Educating computer users: the need for community/author collaboration

Andy Oram
February 5, 2008

Every computing project that displays a heart-beat is out recruiting new users, because the trajectories of competing projects place them in a grow-or-die situation. Celebrating the project’s 100,000th download, noting increased traffic on its mailing lists, and boasting the release of a book about it—all these typical milestones implicitly measure success in terms of new users. It makes sense that the more effectively a project can educate its new users and turn them into masters, the more successful it will be.

Mailing lists and books represent the two ends of a spectrum of educational opportunities. On a mailing list, IRC channel, or web forum, questions and answers stream back and forth with a speed that reflects the fleeting quality of the current state of affairs. A book, by contrast, represents stability (not to mention opportunities for revenue). In between lie blogs, tutorials, wikis, FAQs, and a range of other tools for helping users mature.

Recently, the less stable end of this ecosystem has been destabilizing the other end, and this calls for a reassessment of their relationship.

The symptom: a shift online

More than a decade ago, O’Reilly realized that online content was gaining in importance. The company responded with high-quality edited content in the form of The O’Reilly Network and Safari Books Online. But readers continued to turn more and more to online sources of information that were anything but high-quality edited content.

Some of the free online material is pretty well-written. But the organization, pace, and tone are virtually never of professional quality. And even more significant, these isolated descriptions of particular tasks or how to recover from particular problems suffer from lack of context. Information that readers need is scattered over a dozen different sites, all written from slightly different angles and for different audiences. I’ve explored the strengths and weaknesses of online contributions in a series of articles.

One may ask whether top-notch quality could be achieved by volunteer input, bypassing the need for professional editing. The answer, in a word, is no. As I pointed out in a recent posting, professional editing provides a comprehensive and incisive view that uncoordinated volunteer efforts hardly ever can do.

Yet sales of most books on professional computer topics are declining. An occasional spike will appear in the book market when a new technology captures the public’s attention (for instance, Ajax) but after a year or so it fades. And such topics are becoming rarer.

The challenge: where value lies in educational content

Why are so many readers turning to free online content? The answers are simple:

What these familiar traits add up to is this: the value in educational content lies in context (what immediate problem the reader is trying to solve) and timeliness (what’s true today will be outdated tomorrow). Value no longer lies in the traits associated organization, pace, and tone as in traditional books.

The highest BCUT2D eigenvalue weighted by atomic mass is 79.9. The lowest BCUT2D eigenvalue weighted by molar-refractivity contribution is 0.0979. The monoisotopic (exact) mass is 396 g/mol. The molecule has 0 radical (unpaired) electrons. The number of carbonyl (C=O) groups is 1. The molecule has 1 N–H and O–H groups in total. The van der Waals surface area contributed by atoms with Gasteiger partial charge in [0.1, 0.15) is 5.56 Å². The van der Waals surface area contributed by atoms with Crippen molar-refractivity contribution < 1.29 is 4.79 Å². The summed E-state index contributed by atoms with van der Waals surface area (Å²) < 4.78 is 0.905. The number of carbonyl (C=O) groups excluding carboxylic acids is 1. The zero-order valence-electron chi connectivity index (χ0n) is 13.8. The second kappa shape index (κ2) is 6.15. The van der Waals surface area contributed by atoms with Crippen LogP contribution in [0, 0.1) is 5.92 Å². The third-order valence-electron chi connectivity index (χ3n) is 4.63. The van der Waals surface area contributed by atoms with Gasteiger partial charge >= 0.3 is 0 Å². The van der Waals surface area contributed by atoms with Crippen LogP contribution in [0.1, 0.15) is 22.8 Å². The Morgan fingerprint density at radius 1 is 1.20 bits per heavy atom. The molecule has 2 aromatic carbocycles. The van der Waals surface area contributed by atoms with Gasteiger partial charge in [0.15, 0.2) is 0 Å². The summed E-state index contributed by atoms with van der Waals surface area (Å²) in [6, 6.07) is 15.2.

Another way to put this is that the bulk of online material defies the need for professional authoring and editing. First, most web pages and postings are so short that they aren’t candidates for the careful pacing and organization that go into a good book; in other words, coherence is easy to achieve without professional help. Second, the content goes out of date so quickly that professional authoring and editing don’t pay off.

And of course, interactivity changes all the rules. Clear writing doesn’t matter much on forums and chat sites because the recipient of each message can ask for clarification.

This situation comes right out of Christensen’s Innovator’s Dilemma. The day has arrived for low-cost (free, in this case) offerings that fall short of the quality standards treasured in the past, but that provide better quality when judged by their audience’s needs.

And they’re free (in terms of cost) because there’s no value in adding extra cost by polishing the text.

But research I’ve conducted presents evidence that online content is not meeting user needs. Impressive as it is—reflecting the time and caring invested by many people to build communities—it just doesn’t work as often as it should.

A study I performed on technical mailing lists, confirmed by a similar follow-up study, reveals three key points:

The community can’t do it alone. Self-organizing is wonderful (after all, half the questions do receive answers), but it’s not enough.

“Well,” you say, “perhaps you’ve established that mailing lists don’t solve all problems. But what about the other educational tools you mentioned: all those online manuals, articles, wikis, and blogs?” The presence of these resources, however, doesn’t solve the dilemma. The very popularity of mailing lists shows that the rest is lacking as well. If users could find the information in the online manuals, articles, wikis, and blogs, they wouldn’t have to bother with the mailing lists.

And if most online content is so short that intensive editing is not required, the problem of coherence moves from the stand-alone posting to the larger collection spread across the Internet. Documents don’t use the same terms for the same things, don’t fill in the gaps in background, and don’t adequately indicate the purposes and potential applications for the techniques they teach. The community is not solving this problem—but no professional editor can solve it either. I’ve suggested a technical approach to the problem in an earlier article.

A proponent of free documentation (actually, I count myself as one) might complain that it’s not the fault of the free documentation if users are too lazy to search for answers or too ignorant to understand the documentation. I can retort that it’s not the fault of O’Reilly books if users are too cheapskate or too indifferent to buy an O’Reilly book for every topic they need. OK, now we’re even. Let’s move on and try to meet the needs of computer users.

The context: membership dynamics and leadership roles